The Troy Street Observer

May 21, 1950: Boston’s First Jazz Festival

Boston’s first outdoor jazz festival, a five-set event on the Boston Common, took place as part of the Mid-Century Boston Jubilee.

In May 1950, the City of Boston held a four-day extravaganza, the Mid-Century Boston Jubilee, to prove to the nation, and perhaps to itself, that the city still had a pulse. Every facet of the local economy was tanking, and Mayor John Hynes and the business community needed to talk up the city’s prospects for job growth, prosperity… the usual.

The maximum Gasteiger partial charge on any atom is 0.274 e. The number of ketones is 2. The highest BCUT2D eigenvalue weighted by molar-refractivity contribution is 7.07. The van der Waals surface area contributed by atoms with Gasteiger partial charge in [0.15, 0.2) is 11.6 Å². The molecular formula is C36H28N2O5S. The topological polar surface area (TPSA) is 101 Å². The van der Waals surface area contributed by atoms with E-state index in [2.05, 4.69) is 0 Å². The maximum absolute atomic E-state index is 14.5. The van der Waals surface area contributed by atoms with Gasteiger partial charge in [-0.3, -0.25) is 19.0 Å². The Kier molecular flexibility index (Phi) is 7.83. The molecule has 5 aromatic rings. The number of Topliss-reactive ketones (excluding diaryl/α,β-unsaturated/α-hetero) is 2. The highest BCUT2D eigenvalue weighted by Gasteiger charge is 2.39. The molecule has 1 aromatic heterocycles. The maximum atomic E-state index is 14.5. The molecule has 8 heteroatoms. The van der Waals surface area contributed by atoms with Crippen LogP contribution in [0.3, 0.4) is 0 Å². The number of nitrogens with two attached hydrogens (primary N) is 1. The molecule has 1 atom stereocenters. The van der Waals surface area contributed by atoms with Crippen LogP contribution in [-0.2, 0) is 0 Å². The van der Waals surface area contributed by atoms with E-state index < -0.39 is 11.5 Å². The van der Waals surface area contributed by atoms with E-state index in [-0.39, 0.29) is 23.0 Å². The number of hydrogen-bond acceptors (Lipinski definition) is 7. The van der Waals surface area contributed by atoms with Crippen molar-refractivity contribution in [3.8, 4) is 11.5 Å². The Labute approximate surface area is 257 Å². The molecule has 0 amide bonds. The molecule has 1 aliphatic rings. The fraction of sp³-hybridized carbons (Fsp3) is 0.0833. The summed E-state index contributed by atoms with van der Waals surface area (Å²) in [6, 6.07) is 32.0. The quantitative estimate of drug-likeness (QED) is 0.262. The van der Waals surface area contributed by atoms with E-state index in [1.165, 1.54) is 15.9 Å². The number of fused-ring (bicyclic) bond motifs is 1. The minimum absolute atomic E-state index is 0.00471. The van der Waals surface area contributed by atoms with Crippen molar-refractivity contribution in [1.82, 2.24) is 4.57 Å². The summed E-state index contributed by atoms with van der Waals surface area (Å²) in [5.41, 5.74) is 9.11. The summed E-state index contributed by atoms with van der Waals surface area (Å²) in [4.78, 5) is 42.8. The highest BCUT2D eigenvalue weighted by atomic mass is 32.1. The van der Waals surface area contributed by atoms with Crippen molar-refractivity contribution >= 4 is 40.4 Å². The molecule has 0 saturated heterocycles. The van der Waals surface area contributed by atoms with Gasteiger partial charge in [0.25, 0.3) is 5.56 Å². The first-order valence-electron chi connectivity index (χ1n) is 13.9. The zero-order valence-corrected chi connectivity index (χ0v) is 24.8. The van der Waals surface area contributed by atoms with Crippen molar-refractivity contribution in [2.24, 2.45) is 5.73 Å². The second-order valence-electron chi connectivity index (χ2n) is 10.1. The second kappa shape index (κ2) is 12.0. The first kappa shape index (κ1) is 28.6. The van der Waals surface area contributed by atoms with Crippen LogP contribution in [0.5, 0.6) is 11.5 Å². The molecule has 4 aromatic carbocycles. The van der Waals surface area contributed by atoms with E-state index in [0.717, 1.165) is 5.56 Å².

The captains of industry bankrolling the Jubilee knew that a good party needs plenty of music, and the citizens of the olde towne sampled everything from the Gillette Safety Razor Company Glee Club to the Boston English High School Band to Louie Prima’s big band. The Jubilee’s Big Deal was the Saturday night baked bean supper, served with ham and brown bread on long banquet tables set up on the Common. “10,000 Sit Down to Baked Beans on Common; 30,000 Turned Away” said the Globe’s headline the next day. Al Bandera’s Garden City Band played through dinner, and Burl Ives strolled through the crowd, reprising his popular hit, “Gimme Cracked Corn and I Don’t Care” to great applause.

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